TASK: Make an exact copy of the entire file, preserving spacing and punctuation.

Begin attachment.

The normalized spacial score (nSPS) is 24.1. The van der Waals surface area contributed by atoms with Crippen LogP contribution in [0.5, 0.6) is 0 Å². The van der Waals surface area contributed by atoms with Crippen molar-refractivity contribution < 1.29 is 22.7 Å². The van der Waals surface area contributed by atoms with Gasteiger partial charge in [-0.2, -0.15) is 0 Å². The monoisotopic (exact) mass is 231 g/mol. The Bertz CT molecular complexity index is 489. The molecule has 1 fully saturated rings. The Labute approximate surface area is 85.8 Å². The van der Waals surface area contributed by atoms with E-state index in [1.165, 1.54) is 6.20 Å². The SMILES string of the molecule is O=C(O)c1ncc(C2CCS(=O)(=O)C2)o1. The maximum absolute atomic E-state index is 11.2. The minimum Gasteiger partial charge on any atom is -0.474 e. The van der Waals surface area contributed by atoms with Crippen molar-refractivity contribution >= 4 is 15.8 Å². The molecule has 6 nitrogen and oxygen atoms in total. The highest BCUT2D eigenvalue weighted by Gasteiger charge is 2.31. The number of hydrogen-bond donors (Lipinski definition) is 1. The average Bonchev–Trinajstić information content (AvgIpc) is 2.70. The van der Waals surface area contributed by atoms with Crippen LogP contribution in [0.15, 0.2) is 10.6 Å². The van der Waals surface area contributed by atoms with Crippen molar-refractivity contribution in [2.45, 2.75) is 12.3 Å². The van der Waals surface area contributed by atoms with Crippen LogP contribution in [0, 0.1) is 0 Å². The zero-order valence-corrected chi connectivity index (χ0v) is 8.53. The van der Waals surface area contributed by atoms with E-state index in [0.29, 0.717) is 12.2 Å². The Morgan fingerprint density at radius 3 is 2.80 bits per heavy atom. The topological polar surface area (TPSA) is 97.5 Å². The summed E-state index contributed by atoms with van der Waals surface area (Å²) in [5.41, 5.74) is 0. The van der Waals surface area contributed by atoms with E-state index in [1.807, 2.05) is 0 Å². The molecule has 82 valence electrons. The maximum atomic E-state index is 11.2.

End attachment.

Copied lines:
The normalized spacial score (nSPS) is 24.1. The van der Waals surface area contributed by atoms with Crippen LogP contribution in [0.5, 0.6) is 0 Å². The van der Waals surface area contributed by atoms with Crippen molar-refractivity contribution < 1.29 is 22.7 Å². The van der Waals surface area contributed by atoms with Gasteiger partial charge in [-0.2, -0.15) is 0 Å². The monoisotopic (exact) mass is 231 g/mol. The Bertz CT molecular complexity index is 489. The molecule has 1 fully saturated rings. The Labute approximate surface area is 85.8 Å². The van der Waals surface area contributed by atoms with E-state index in [1.165, 1.54) is 6.20 Å². The SMILES string of the molecule is O=C(O)c1ncc(C2CCS(=O)(=O)C2)o1. The maximum absolute atomic E-state index is 11.2. The minimum Gasteiger partial charge on any atom is -0.474 e. The van der Waals surface area contributed by atoms with Crippen molar-refractivity contribution >= 4 is 15.8 Å². The molecule has 6 nitrogen and oxygen atoms in total. The highest BCUT2D eigenvalue weighted by Gasteiger charge is 2.31. The number of hydrogen-bond donors (Lipinski definition) is 1. The average Bonchev–Trinajstić information content (AvgIpc) is 2.70. The van der Waals surface area contributed by atoms with Crippen LogP contribution in [0.15, 0.2) is 10.6 Å². The van der Waals surface area contributed by atoms with Crippen molar-refractivity contribution in [2.45, 2.75) is 12.3 Å². The van der Waals surface area contributed by atoms with Crippen LogP contribution in [0, 0.1) is 0 Å². The zero-order valence-corrected chi connectivity index (χ0v) is 8.53. The van der Waals surface area contributed by atoms with E-state index in [0.29, 0.717) is 12.2 Å². The Morgan fingerprint density at radius 3 is 2.80 bits per heavy atom. The topological polar surface area (TPSA) is 97.5 Å². The summed E-state index contributed by atoms with van der Waals surface area (Å²) in [5.41, 5.74) is 0. The van der Waals surface area contributed by atoms with E-state index in [1.807, 2.05) is 0 Å². The molecule has 82 valence electrons. The maximum atomic E-state index is 11.2.